Treasury Holdings Ltd., an Irish property developer, can appeal a decision by the country’s National Asset Management Agency to appoint receivers for some of the company’s units, a Dublin judge ruled today.
Treasury Holdings showed grounds for its claims that NAMA should have notified the developer it was calling in receivers and that the agency didn’t take into account potential purchasers of the company’s debts, Justice Mary Finlay Geoghegan wrote in the judgment. Geoghegan, of the High Court in Dublin, didn’t rule on the legal and factual issues in dispute.
“Treasury has raised a substantial issue for determination by the court,” Geoghegan wrote in the 88-page ruling.
NAMA had set a Jan. 25 deadline for Dublin-based Treasury Holdings to pay back part of 1.7 billion euros ($2.2 billion) in loans that the government agency held. NAMA was set up to help purge Ireland’s banks of 74.2 billion euros of troubled commercial real-estate loans, for which it paid about 31.7 billion euros.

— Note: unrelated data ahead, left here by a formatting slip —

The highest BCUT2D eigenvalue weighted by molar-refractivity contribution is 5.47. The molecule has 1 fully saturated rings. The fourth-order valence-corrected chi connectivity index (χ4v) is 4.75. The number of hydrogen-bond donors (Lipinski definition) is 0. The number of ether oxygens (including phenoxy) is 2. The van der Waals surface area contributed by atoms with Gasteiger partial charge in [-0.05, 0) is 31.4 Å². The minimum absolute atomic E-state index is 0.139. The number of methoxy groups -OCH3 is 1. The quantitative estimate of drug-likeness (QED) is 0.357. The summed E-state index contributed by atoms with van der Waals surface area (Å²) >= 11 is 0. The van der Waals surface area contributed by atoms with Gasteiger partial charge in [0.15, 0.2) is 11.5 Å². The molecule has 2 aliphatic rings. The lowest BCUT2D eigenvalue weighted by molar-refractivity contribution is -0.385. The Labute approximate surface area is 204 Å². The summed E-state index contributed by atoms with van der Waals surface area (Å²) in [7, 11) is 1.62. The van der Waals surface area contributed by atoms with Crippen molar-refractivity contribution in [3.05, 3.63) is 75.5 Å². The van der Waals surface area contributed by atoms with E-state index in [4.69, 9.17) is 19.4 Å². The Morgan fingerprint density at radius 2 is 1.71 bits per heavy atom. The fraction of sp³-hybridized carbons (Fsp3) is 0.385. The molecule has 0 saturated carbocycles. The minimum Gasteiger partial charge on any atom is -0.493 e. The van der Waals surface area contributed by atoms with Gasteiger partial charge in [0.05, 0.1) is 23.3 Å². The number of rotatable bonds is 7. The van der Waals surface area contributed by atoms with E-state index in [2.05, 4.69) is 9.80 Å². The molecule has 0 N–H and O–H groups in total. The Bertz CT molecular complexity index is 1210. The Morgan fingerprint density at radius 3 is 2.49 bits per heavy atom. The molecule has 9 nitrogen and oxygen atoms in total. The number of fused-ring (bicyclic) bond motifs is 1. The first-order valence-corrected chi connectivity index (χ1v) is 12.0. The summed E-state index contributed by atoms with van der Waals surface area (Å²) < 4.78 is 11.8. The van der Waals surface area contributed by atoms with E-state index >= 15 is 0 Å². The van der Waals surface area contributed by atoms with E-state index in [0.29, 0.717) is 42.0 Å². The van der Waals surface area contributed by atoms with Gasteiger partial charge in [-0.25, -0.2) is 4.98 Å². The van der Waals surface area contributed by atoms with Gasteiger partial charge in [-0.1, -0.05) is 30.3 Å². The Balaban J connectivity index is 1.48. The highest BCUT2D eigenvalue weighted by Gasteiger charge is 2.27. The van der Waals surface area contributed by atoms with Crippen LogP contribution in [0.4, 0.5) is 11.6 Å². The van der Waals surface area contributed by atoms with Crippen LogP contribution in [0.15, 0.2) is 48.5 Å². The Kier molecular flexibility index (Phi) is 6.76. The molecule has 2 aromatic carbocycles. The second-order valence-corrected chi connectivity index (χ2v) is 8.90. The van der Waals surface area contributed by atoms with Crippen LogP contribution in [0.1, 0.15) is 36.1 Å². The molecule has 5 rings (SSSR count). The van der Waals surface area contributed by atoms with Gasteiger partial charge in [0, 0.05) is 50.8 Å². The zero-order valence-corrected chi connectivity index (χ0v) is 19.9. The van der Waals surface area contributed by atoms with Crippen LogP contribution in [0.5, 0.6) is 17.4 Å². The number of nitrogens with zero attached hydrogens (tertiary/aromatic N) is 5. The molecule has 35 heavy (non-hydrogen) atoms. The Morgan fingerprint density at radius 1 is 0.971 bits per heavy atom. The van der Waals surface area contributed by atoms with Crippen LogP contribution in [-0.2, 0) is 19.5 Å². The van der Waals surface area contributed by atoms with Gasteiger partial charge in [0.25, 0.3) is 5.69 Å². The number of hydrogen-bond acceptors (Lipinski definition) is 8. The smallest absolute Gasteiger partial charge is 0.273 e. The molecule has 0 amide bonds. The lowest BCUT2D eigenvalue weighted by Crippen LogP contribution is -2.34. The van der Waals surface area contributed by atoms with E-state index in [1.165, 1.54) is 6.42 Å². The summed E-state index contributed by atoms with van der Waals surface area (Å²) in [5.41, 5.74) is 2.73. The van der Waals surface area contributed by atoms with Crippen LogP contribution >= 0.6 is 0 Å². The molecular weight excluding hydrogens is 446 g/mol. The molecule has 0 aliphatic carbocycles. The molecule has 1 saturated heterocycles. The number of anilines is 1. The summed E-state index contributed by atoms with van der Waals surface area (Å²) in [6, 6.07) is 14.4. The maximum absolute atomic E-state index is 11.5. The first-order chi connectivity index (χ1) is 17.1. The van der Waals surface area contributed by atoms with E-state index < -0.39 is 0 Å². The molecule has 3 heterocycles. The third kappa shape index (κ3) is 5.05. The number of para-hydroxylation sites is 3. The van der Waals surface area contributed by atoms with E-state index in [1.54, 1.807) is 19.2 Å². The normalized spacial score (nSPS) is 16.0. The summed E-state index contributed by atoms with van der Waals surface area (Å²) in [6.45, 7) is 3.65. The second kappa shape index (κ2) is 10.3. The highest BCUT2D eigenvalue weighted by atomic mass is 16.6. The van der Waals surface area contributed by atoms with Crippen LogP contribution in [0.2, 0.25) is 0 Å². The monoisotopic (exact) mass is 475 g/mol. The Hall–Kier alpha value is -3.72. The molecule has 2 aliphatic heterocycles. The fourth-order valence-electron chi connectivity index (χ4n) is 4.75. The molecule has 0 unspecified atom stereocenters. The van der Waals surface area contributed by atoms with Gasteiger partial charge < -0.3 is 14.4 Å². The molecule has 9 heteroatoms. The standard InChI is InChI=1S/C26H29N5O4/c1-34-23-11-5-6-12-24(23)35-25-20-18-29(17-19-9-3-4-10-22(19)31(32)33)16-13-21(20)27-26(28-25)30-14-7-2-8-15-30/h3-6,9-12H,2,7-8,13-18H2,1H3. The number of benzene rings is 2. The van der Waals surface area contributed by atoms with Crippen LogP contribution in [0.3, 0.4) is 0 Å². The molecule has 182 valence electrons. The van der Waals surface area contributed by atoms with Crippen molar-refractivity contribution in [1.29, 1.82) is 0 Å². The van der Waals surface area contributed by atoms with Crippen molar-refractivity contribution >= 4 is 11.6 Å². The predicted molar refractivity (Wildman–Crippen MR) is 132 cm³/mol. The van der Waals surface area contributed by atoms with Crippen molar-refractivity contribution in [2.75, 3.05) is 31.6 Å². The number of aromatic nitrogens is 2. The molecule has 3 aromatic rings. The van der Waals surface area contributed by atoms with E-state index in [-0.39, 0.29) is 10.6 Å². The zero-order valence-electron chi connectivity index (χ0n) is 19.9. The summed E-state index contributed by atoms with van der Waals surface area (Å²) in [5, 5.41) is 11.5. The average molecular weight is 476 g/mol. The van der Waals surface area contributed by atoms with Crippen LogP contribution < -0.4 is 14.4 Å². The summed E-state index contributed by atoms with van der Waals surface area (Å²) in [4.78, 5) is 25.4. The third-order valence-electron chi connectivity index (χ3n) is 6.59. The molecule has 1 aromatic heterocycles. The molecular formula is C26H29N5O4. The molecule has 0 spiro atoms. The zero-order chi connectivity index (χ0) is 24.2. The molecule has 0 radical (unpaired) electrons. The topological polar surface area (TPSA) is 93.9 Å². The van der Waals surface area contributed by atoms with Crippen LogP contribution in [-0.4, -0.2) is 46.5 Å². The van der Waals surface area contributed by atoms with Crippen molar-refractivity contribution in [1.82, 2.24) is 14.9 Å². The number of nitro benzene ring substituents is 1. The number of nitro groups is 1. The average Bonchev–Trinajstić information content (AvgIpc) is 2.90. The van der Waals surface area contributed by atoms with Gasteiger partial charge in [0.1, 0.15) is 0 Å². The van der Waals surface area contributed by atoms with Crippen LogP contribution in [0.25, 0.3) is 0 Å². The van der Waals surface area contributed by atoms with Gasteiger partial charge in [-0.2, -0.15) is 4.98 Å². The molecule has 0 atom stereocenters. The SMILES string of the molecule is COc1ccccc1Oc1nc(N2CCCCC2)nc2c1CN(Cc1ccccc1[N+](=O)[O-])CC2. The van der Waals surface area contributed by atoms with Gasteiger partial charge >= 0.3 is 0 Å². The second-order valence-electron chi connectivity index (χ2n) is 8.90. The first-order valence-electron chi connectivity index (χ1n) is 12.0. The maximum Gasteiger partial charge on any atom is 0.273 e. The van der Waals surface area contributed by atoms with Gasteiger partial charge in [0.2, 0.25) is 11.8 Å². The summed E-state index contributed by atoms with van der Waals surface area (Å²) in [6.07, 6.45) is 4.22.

“We are pleased that the High Court has found that we have raised ‘substantial’ legal issues concerning our treatment by NAMA,” Treasury Holdings said in an e-mailed statement today. The company said it’s open to proposals to secure its future and that of its 400 staff, while satisfying the public organizations that have supported Treasury Holdings during the past two years.
Hines Real Estate Holdings LP and Macquarie Group Ltd. made an offer for the loans and “show continued interest and are willing to improve their offers,” Rory Williams, a Treasury Holdings director, said in a telephone interview today.
NAMA appointed the receivers because it was “most likely to deliver the best financial return for the taxpayer,” the agency said in a statement today. “The receivers will remain in place pending the outcome of the judicial review.”
Treasury Holdings owns the Westin Hotel in Dublin and the Irish headquarters of accounting firm PricewaterhouseCoopers.